Tennessee has the best of a lot of things — Elvis, country music, college football, the Great Smoky Mountains, Jack Daniels, Moon Pies, and progressive child custody laws.
During a divorce, one of the most agonizing decisions to be made is what to do about the children. When it comes to determining child custody in Tennessee, Moms don’t necessarily win every time. Instead, Tennessee has very progressive child custody laws that take a variety of factors into account — all of which result in determining what’s best for the child, every time.
Under section 36-6-412 of the Tennessee Code, the gender of a parent should neither help nor hamper a parent in seeking primary custody of his or her children. Therefore, mothers and fathers are theoretically on the same footing. While mothers still are named the primary residential parent more often, Tennessee fathers’ custody rights have greatly improved. Fathers should not be discouraged because courts examine the following factors in reaching custody determinations:
- Each parent’s ability to instruct, inspire, and encourage the child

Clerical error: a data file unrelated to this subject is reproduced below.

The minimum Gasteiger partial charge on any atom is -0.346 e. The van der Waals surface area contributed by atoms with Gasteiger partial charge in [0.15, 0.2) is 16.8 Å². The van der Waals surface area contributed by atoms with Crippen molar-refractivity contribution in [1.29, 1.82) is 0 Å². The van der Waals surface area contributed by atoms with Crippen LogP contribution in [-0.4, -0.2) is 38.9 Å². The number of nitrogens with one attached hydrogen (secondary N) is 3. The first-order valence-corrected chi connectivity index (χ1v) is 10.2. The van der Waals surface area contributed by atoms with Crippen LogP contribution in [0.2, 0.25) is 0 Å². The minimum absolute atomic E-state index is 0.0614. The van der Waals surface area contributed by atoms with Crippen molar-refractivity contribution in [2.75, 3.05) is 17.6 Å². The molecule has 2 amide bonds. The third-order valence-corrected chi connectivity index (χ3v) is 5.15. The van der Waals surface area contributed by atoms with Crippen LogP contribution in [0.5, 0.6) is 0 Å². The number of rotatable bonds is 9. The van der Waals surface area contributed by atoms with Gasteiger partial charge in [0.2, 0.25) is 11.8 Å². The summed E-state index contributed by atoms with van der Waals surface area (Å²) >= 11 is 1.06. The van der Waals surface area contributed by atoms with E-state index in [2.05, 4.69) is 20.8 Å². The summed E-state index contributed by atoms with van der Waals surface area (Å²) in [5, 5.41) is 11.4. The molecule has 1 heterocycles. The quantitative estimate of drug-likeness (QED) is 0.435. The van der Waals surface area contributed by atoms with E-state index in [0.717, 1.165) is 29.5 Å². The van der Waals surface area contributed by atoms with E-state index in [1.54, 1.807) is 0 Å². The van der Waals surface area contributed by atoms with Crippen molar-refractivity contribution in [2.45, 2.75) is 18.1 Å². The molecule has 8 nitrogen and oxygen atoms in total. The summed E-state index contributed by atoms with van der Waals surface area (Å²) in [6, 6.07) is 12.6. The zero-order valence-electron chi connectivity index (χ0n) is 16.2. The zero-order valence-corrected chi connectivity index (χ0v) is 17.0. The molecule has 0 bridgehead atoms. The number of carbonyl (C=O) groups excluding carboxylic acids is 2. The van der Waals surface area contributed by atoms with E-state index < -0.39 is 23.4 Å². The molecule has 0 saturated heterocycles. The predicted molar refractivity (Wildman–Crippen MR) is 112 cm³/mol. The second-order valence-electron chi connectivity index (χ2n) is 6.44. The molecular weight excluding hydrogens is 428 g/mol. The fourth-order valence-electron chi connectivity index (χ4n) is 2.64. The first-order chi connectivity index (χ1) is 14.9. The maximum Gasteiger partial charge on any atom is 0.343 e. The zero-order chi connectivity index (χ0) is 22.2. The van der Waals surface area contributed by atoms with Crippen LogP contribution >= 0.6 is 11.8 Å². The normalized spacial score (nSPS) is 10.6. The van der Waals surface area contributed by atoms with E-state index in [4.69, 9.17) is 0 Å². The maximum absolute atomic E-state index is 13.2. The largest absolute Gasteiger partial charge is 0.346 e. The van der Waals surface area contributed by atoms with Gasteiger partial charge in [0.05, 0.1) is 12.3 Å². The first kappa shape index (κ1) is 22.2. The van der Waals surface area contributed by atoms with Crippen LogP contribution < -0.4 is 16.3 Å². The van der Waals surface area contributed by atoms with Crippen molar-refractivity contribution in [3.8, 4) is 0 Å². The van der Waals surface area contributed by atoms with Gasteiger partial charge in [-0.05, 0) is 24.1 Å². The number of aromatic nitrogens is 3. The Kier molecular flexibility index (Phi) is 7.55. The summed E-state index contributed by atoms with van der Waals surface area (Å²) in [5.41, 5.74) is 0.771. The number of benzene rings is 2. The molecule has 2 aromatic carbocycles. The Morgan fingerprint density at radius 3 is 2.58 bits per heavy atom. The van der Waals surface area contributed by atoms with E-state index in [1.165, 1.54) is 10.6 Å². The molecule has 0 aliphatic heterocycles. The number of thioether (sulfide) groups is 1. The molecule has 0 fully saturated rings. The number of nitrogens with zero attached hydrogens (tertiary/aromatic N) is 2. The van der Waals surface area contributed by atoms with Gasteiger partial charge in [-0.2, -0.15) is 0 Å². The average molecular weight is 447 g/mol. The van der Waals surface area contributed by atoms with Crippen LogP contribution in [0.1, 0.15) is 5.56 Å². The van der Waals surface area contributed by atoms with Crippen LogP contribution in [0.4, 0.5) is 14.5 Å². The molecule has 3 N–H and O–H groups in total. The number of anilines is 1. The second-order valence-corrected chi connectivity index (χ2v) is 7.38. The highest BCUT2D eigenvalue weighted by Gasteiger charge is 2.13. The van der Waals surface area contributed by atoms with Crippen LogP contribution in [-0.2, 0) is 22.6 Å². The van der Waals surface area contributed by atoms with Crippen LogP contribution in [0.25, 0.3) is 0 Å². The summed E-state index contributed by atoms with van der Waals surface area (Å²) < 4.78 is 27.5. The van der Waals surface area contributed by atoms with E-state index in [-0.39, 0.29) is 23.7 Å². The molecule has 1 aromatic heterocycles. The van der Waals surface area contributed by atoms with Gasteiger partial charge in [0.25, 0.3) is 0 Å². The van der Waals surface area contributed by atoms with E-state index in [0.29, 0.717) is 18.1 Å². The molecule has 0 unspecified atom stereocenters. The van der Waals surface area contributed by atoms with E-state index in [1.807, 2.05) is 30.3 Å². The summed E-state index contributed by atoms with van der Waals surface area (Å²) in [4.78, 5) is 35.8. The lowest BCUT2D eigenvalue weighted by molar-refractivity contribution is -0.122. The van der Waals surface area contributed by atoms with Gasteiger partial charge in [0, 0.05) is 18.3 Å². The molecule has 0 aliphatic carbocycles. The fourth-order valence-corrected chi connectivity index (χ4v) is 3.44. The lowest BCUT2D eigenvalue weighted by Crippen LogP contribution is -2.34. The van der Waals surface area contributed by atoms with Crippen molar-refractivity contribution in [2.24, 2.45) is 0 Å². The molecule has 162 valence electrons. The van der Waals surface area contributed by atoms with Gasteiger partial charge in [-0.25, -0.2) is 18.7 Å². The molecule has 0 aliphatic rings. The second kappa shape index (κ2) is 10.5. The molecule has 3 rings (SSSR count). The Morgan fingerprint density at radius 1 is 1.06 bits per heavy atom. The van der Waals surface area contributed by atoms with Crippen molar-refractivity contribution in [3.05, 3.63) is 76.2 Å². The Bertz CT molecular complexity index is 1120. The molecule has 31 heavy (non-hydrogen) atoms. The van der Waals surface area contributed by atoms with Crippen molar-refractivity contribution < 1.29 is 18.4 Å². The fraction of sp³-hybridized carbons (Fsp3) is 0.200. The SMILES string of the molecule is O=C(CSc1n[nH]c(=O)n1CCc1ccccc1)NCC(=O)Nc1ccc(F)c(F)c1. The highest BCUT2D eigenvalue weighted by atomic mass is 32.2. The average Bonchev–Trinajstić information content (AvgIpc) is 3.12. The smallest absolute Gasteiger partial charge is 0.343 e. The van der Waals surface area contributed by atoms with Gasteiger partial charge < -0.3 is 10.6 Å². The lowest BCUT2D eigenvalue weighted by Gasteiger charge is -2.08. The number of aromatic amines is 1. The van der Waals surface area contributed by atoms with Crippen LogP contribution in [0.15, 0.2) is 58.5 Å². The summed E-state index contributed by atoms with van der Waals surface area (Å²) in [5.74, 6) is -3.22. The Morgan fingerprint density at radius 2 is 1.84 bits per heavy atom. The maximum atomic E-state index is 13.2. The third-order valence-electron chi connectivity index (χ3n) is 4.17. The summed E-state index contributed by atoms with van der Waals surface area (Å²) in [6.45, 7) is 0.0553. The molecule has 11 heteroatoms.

- The relative strength, nature, and stability of the child’s relationship with each parent
- The willingness of each parent to encourage a relationship between the child and the other parent
- The ability of each parent to provide for the child
- The degree to which a parent has been the primary caregiver in the past
- The emotional needs and developmental level of the child
- The emotional fitness of each parent
- Any evidence of abuse by a parent
- The reasonable preference of the child (if the child is 12 years of age or older)
- Any other factors considered relevant by the court
In Tennessee, thanks to careful drafting by the legislature, determinations about child custody are made carefully and with much deliberation. The result is that the best interests of the child win out time and time again.